I have looked forward to meeting Howard for several years and of visiting the famous Pulaski County. The valleys surrounding Pulaski County had already been home to the Graham and other families for over a hundred years by the time Pulaski County was formed in 1839. There Meredith, Martin, Booth, Shepherd, and other families were well entrenched. But my main interest was in going to the area where my family left before heading west.
Friday we drove out to Pulaski County and arrived after dark. We spent the night in a hotel at Claytor Lake just over the border into the county. The next morning we drove into Pulaski and just got a feel for the town and then headed for the hour and half drive to Bluefield to see Howard.
Bluefield turned out to be what you would imagine a town 50 years ago. The little streets, little yards, flags on every house, and a good percentage of people sitting on their porch. It was a lazy, hazy, day in summer. We wound through the streets of Bluefield following our directions to Essex St. Wow, as if we were not impressed. One side of the street was wood and the other side of the street were homes perched on the side of a hill probably 75 to 100 feet up. This hillside was probably at a 45 degree angle. We found the home and climbed the steep stairs to the rickety old porch.
I don’t mean to sound negative, but we had entered what you joke about with rednecks. These homes sat precariously sitting on the side of this hill and had not had any care in the last 40 years. There was a hand made 2X4 railing up this terribly steep hike and at the top the porch wood buckled with every step. Howard met us in the open door and invited us in. We sat there in a relic of the 1930’s with only the television and sofa to remind us we were actually not in the mid 20th century.
Howard sat there talking with us in a most happy manner with his eye patch and asking for us to repeat often what we said. Moreover, he spoke with that thick gentleman manner which so permeates the old confederate ideal. His joking ways were jovial and we had quite the good conversation.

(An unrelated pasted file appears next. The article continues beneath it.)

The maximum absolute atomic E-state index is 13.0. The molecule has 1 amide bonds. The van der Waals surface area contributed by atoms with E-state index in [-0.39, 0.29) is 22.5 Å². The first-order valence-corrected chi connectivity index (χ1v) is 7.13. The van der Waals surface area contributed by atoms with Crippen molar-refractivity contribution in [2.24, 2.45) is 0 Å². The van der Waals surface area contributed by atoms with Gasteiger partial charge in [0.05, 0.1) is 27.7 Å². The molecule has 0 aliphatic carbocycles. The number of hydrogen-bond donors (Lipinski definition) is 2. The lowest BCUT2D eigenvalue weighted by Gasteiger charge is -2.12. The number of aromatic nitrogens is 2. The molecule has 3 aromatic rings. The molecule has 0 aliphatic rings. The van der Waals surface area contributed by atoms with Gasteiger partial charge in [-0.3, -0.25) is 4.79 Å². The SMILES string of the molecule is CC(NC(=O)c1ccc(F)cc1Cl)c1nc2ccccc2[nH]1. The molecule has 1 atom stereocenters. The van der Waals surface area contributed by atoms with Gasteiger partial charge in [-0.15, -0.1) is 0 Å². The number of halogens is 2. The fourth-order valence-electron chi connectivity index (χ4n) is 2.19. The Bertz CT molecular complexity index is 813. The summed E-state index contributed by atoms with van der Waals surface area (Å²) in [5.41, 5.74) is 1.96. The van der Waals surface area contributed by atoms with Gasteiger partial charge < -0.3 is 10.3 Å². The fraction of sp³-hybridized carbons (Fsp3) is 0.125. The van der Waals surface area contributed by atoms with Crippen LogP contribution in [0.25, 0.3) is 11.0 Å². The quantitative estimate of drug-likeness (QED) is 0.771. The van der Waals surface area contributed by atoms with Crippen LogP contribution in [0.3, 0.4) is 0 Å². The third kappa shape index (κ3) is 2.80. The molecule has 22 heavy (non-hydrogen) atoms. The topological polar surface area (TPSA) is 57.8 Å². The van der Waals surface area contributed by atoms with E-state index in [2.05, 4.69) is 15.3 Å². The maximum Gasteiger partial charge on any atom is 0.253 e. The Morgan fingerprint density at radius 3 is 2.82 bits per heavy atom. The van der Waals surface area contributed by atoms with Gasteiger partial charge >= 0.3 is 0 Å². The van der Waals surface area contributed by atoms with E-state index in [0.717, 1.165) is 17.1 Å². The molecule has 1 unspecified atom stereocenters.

I took him with my computer through all the descendants of William Andrew Ross and he updated quite a bit of my information. We also showed him a number of pictures I thought he would be interested in from my side of the family. He then told us a few stories.
Uncle Jim (my great great grandfather who went west) had come to visit in the 1930’s where they lived in Gary, West Virginia. It was the late 1930’s because the family had all gone to attend a Conference of the church in Grundy County, Tennessee. One of the speakers that morning was Jim Ross, Howard’s Uncle. The children did not attend but afterward all these people kept coming to his mother and commenting about how powerful Mr. Ross had been in his preaching. Howard’s mother had to set them all straight that it was not her husband but her brother-in-law. Howard remembers the day because it was the day he was baptized. They would meet for the morning meetings and then have a big meal and baptisms in the middle, and go back to conference in the afternoon.
They went back home after the conference and Uncle Jim came and stayed for a spell. Howard remembers Uncle Jim taking the wash basin out to the fields and coming back with a huge amount of corn. He then told Howard’s mother to cook all the corn and they would eat it for dinner. When Uncle Jim found out they did not have any milk, he went out and purchased a milk cow and brought it back for them to have milk. (This isn’t necessarily all the same night). Howard remembers that he was so thoroughly struck by how much Uncle Jim could eat. Howard swears Uncle Jim must have pushed near 300 pounds and that man could eat. Howard laughs and laughs about how when Uncle Jim left he went and sold the cow and they didn’t have milk for years afterward.
Howard remembers Uncle Jim was missing a finger. He doesn’t remember which one, but he did ask how he lost it. Apparently he had been bitten by a spider and as the finger started to rot and decay he finally just cut it off. The Dr. apparently told him he had saved his life by taking the finger off.
That was about all he remembered of Uncle Jim. He knew he moved to California after Idaho and Oregon. While in Fresno he served as a Bishop of an LDS ward for quite a few years. Uncle Jim was always a Ross to him even though he took the Meredith name back after moving to California. The timeline in relation to the name I have told previously.